Legco
Legco
 
Constitutional & Political Development in the Virgin Islands 1950-2000

Such has been written in relatively recent times, about the constitutional and political advancement of the British Virgin Islands, particularly during the twenty five years since the introduction of the Ministerial system of government in 1967. Significantly, some of these writings have been by persons who either were themselves activists for change during the relevant period or who, from time to time, held public office, elected or non-elected, in either the legislative or executive branches of government.

Persons like Theodolph Faulkner of Anegada and Howard Reynold Penn, Isaac Glanville Fonseca and Carlton DeCastro of Road Town, all men of stature, conviction and courage, were the key players during the early period of the quest for a greater say by the indigenous people in the affairs and governance of these British Virgin Islands. They not only lived during a period of important change, but operated at ‘ground zero’ helping to shape the thinking of the time and charting the future advancement of the BVI towards the kind of development and quality of life we enjoy today. Of course, other statesmen like H. Lavity Stoutt and Ivan Dawson were very instrumental in helping to bring about constitutional advancement, and with it, a level of political maturing during the period under review.

Our history relative to constitutional advancement, greater local representation, and increased responsibility for internal affairs goes back to much earlier than 50 years.  The first Legislative Council came into being in 1774 by proclamation of Governor Payne, the then Governor of the Leeward Islands, as a direct result of the protestations and activism of the then inhabitants of the BVI. This first Assembly or House of Representatives, which had its inaugural meeting on 27th January, 1774 consisted of eleven members from the “planters and freeholders”. (Pickering: Early History of the Virgin Islands from Columbus to Emancipation p.75-76). Ironically, it has taken us until the 1994 amendment to the Constitution to progress to a Council of thirteen elected members. Likewise, the method of electing members to the Legislature by the entire country- “At Large”-, which now seemingly is a permanent part of our constitutional framework, is not new to the BVI having been first introduced in 1950 with the restoration of the Legislature. It lasted but one term!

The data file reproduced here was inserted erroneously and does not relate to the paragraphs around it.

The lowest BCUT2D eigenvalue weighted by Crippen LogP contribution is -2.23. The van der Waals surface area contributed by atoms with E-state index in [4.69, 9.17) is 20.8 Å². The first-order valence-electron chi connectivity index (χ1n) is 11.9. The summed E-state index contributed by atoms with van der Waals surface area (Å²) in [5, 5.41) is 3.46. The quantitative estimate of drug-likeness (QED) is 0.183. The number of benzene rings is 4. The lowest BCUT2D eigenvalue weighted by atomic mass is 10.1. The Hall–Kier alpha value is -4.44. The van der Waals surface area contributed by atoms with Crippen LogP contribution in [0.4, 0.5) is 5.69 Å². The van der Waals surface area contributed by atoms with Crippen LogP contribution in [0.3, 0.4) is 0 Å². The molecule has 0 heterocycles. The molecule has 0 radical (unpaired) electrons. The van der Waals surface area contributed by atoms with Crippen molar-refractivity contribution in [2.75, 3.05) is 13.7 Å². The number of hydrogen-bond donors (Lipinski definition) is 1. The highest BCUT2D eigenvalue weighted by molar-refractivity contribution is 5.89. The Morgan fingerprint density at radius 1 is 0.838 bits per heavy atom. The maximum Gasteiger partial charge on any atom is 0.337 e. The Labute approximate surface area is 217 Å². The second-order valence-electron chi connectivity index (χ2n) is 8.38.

The existence of a Legislative Council as part of our constitutional framework continued until its abolition in 1902. Thereafter, the BVI had no constitutional government for some 48 years, that is, until the beginning of the period under review.

In 1950 the BVI was the ‘backwater’ of the West Indies. The Presidency was then grossly underdeveloped, with a population of about 5,000. There was patently little infrastructure such as roads, electricity or water supply; no airfield or deepwater port. Most roads were really tracks and transportation was mainly by mule or horseback. The electricity supply, such as there was, consisted of a small diesel generator principally to service the hospital, Government House and lower Road Town for a six hour period daily. There were no banks or other financial institutions, no hotels and, simply, no economic base upon which the country could attract foreign investment or capital. The livelihood of the populace depended heavily on agriculture, fishing and cattle raising for export to neighbouring St. Thomas. There was some skilled labour consisting of boatbuilders and tradesmen, but no educated class.

The BVI was then a part of the Leeward Islands Federation and, as such, had no direct connection with Britain being ruled at the time by a Commissioner who was subject to the authority of the Governor of the Leeward Islands stationed in Antigua. Accordingly, its people had not the constitutional framework to develop the knowledge, experience and political institutions necessary to participate effectively in the running of their own affairs.

Political development is married to constitutional advancement, and hence, it is important to give at least an overview of the major or significant constitutional changes which have taken place during the last half century.